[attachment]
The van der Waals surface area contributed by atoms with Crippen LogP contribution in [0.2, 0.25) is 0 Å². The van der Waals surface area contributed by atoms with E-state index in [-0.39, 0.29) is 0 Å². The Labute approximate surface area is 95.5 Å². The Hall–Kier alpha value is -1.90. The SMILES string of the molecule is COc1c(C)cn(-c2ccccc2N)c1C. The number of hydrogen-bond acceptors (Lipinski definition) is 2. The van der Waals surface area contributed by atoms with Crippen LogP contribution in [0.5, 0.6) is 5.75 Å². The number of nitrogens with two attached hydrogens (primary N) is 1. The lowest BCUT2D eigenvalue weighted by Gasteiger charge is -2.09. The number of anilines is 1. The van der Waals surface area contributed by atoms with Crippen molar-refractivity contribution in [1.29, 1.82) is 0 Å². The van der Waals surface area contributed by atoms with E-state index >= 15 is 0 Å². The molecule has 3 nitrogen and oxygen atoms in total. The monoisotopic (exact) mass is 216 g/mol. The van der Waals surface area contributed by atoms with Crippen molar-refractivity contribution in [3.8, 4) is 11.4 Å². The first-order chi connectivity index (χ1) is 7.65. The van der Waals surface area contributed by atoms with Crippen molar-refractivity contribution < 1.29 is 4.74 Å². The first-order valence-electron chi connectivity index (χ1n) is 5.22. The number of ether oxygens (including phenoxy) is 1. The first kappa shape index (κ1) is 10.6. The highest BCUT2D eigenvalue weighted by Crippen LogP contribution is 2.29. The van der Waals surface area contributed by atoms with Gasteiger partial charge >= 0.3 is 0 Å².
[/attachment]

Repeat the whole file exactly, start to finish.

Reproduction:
The van der Waals surface area contributed by atoms with Crippen LogP contribution in [0.2, 0.25) is 0 Å². The van der Waals surface area contributed by atoms with E-state index in [-0.39, 0.29) is 0 Å². The Labute approximate surface area is 95.5 Å². The Hall–Kier alpha value is -1.90. The SMILES string of the molecule is COc1c(C)cn(-c2ccccc2N)c1C. The number of hydrogen-bond acceptors (Lipinski definition) is 2. The van der Waals surface area contributed by atoms with Crippen LogP contribution in [0.5, 0.6) is 5.75 Å². The number of nitrogens with two attached hydrogens (primary N) is 1. The lowest BCUT2D eigenvalue weighted by Gasteiger charge is -2.09. The number of anilines is 1. The van der Waals surface area contributed by atoms with Crippen molar-refractivity contribution in [1.29, 1.82) is 0 Å². The van der Waals surface area contributed by atoms with E-state index >= 15 is 0 Å². The molecule has 3 nitrogen and oxygen atoms in total. The monoisotopic (exact) mass is 216 g/mol. The van der Waals surface area contributed by atoms with Crippen molar-refractivity contribution in [3.8, 4) is 11.4 Å². The first-order chi connectivity index (χ1) is 7.65. The van der Waals surface area contributed by atoms with Crippen molar-refractivity contribution < 1.29 is 4.74 Å². The first-order valence-electron chi connectivity index (χ1n) is 5.22. The number of ether oxygens (including phenoxy) is 1. The first kappa shape index (κ1) is 10.6. The highest BCUT2D eigenvalue weighted by Crippen LogP contribution is 2.29. The van der Waals surface area contributed by atoms with Gasteiger partial charge >= 0.3 is 0 Å².